Photo Credit: Check out these recent examples of investments in wildfire mitigation paying big dividends. (Photo: Mitigation work completed by property owners facilitated the Vail Fire Department’s safe and effective response to the Lake Christine Fire in Colorado earlier this summer. Photo by Eric Lovgren, Fire Adapted Colorado)
Extreme fire behavior, like what we’ve seen in California this summer and last fall, demonstrates that there are no guarantees when it comes to preparing homes and families for wildfire. But defensible space and other mitigation efforts can, and do, protect homes under many conditions. Below are a few stories of communities being spared, at least in part, thanks to their investments in defensible space and forest restoration.
- Get a community member’s perspective — who is involved with FireWise of Southwest Colorado — and understand why he thinks his neighborhood’s investments and culture of fire adaptation made a difference during the 416 Fire: Years of Fire Mitigation Pays off in Falls Creek Ranch, Durango Herald. When describing the same fire, the Durango Fire Department’s chief, Hal Doughty, said, “That mitigation work did what it was supposed to do. We were able to save every single structure in that area because of the mitigation work that slowed the fire down.” Watch the video below for more insights into the 416 Fire.
- Read about how just over 200 acres of mitigation helped save 300 homes during the Golf Course Fire: Fuelbreaks ‘Without a Doubt’ Save Grand Lake Subdivision, Colorado State Forest Service.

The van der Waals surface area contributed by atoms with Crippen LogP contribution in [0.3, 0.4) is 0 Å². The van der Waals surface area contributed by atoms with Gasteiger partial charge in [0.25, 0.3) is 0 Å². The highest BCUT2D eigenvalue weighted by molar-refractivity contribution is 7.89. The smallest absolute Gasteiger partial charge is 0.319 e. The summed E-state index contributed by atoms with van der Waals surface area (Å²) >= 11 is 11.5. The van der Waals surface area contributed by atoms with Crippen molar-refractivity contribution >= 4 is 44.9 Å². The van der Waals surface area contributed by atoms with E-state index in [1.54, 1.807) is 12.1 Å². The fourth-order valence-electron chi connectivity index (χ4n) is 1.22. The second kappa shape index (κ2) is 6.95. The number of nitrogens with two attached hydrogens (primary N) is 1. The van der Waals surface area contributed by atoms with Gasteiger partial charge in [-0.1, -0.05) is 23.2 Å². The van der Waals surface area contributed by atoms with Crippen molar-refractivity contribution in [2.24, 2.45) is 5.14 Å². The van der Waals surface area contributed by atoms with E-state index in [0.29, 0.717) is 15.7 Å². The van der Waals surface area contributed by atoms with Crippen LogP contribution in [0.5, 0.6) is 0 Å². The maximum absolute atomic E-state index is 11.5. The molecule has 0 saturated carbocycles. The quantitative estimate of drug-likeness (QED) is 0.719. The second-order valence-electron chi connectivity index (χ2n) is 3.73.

- Learn how removing beetle-killed trees in-between two subdivisions helped keep the Buffalo Fire from destroying homes: How Defensible Space Helped Avoid Catastrophe as the Buffalo Fire Blew Up, Colorado Public Radio. Also check out the USDA Forest Service’s blog post regarding that same fire and how important decades of work proved to be: Proactive Fuel Breaks Protect Nearly $1 Billion in Homes, Infrastructure During Colorado Wildfire. Bill Jackson, district ranger of the White River National Forest put it this way: “The fuel breaks reduced the number of trees available to burn next to homes; gave firefighters safe spots to aggressively fight the fire; and provided for effective fire-retardant drop zones.”
Although this post highlights several examples from Colorado, the value of defensible space has showed itself in other places this year, too. Read the National Fire Protection Association’s article, Firewise USA® Site in Florida Takes on Two Wildfires and Survives, for an example from the Southeast.
Examples of investments in defensible space paying off are a testament to the great work happening across the country, and they fill me with hope. Still, fires like the Carr Fire remind us that defensible space isn’t a guarantee, and as wildfire behavior continues to push preconceived boundaries, evacuation preparedness is an essential component of every community’s fire adaptation work. Stay safe this summer, folks.
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